Dracula: Origin Preview (PC)

Dracula: Origin
Publisher: Focus Home Interactive
Developer: Frogwares
Release date: Q2 2008
Genre: Point & click adventure

Ask most gamers about the current state of the point-and-click adventure game, and most of them will tell you that it’s basically dead. This isn’t entirely true, obviously – but we’re certainly a long way away from the days when Lucasarts bothered to produce anything that wasn’t based on bloody Star Wars. But with the resurgence of the casual market over the last few years, thanks to the likes of PopCap Games (if we’re focusing on the PC here), it’s become acceptable for bored housewives to spend some of their free time glued to the family computer. A new niche in the market that you can imagine a solid point-and-click adventure would fill quite nicely indeed.

Dracula: Origin casts the player as famed vampire-hunter Van Helsing –  not quite the action hero played by Hugh Jackman back in 2004, but the game based on that movie was pretty duff anyway. Dracula: Origin’s Van Helsing is far more believable – older, wiser, and his adventures focus more on detective work, rather than running around castles with an automatic crossbow. While we’ve only played the first section of the game, it eventually takes the player to a bunch of varied locations as you try and track down Dracula in order to stake the pale bastard and stop him killing innocent folk.
The curious thing about the game is that it’s actually pretty funny. Not so remarkable in and of itself, we know – especially considering its genre. But most of the time you’re not totally sure if you’re laughing with the game, or at it. For the most part, the game is totally po-faced. Everything’s deadly serious, and all the dialogue is delivered in an almost entirely deadpan manner (that’s not to say the dialogue is poor – it’s just that the game’s set in the late 1800s, and everyone is achingly polite to one another). And then, out of nowhere, a newspaper article mentions a prostitute who goes by the alias “Mammy Bloomers”. It probably doesn’t sound like much, but it feels so out of place that you can’t help bursting out laughing. Couple events like this with the fact that the game’s newspapers are called things like “News Times” and “Daily Big Mirror”, and you begin to wonder if someone got a bit bored whilst working on the English translation for the game, and decided to have a little fun with it.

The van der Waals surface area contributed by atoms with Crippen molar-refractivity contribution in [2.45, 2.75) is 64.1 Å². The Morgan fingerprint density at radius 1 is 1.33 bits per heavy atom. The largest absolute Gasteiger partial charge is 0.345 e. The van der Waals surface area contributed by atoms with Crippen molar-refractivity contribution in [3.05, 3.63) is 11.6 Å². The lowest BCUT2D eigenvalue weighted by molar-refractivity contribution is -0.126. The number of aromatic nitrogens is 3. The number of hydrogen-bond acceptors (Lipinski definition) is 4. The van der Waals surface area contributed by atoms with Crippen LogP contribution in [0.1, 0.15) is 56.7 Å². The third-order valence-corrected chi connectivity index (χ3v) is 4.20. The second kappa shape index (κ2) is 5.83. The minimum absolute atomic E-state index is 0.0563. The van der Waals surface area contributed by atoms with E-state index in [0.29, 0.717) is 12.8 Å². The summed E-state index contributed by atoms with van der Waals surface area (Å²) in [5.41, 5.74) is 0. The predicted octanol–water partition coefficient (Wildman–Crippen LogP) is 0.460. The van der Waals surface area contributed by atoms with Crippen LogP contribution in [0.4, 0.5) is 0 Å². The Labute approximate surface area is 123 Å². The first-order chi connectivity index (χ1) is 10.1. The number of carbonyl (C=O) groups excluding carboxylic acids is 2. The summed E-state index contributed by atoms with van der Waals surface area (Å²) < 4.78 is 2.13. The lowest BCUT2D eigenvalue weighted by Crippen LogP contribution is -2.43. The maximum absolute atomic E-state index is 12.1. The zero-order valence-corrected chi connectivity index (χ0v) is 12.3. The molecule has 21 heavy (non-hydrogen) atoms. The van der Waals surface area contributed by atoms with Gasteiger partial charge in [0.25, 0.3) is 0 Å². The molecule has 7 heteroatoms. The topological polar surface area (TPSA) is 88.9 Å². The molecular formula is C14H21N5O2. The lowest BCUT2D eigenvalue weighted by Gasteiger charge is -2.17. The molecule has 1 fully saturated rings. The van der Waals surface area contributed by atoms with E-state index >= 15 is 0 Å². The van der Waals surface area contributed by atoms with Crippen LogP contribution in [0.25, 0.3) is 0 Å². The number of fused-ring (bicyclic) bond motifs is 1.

Of course, it’s debatable whether or not this even matters. It seems a bit of a shame if the original developers wanted the audience to take the story totally seriously, because that’s pretty unlikely to happen with the way the English translation has turned out. But then, the game’s still entertaining, even if it’s for a totally different reason. And entertaining the player is the whole point of a game, right?

Story aside, no point-and-click adventure would be complete without a generous helping of puzzles. Dracula: Origin doesn’t disappoint in this regard – from what we’ve played, the puzzles are challenging but fairly intuitive, and fairly unique in places. One early puzzle has you cross-referencing information from newspaper articles against a map of London, seeing where people have been attacked, and the direction in which the attacker appeared to flee. Drawing lines across the map, you quickly find that they all cross a certain point – bingo. You’ve found your target.

Overall, the game is looking promising. If you can either see past or, preferably, learn to laugh at the comical translation job, and you’re looking for a slow-paced adventure game, Dracula: Origin looks set to provide you with a fair few hours of mirth and puzzles that challenge you without making you feel like a total dunce. Hopefully, the finished game won’t disappoint.


By DarkStalker (SI Veteran Newbie) on May 19, 2008
I love vampire games, i hope this one is going to be very interesting:-)
By JamieSI (SI Core) on May 20, 2008
It plays well, check back soon for our review! :)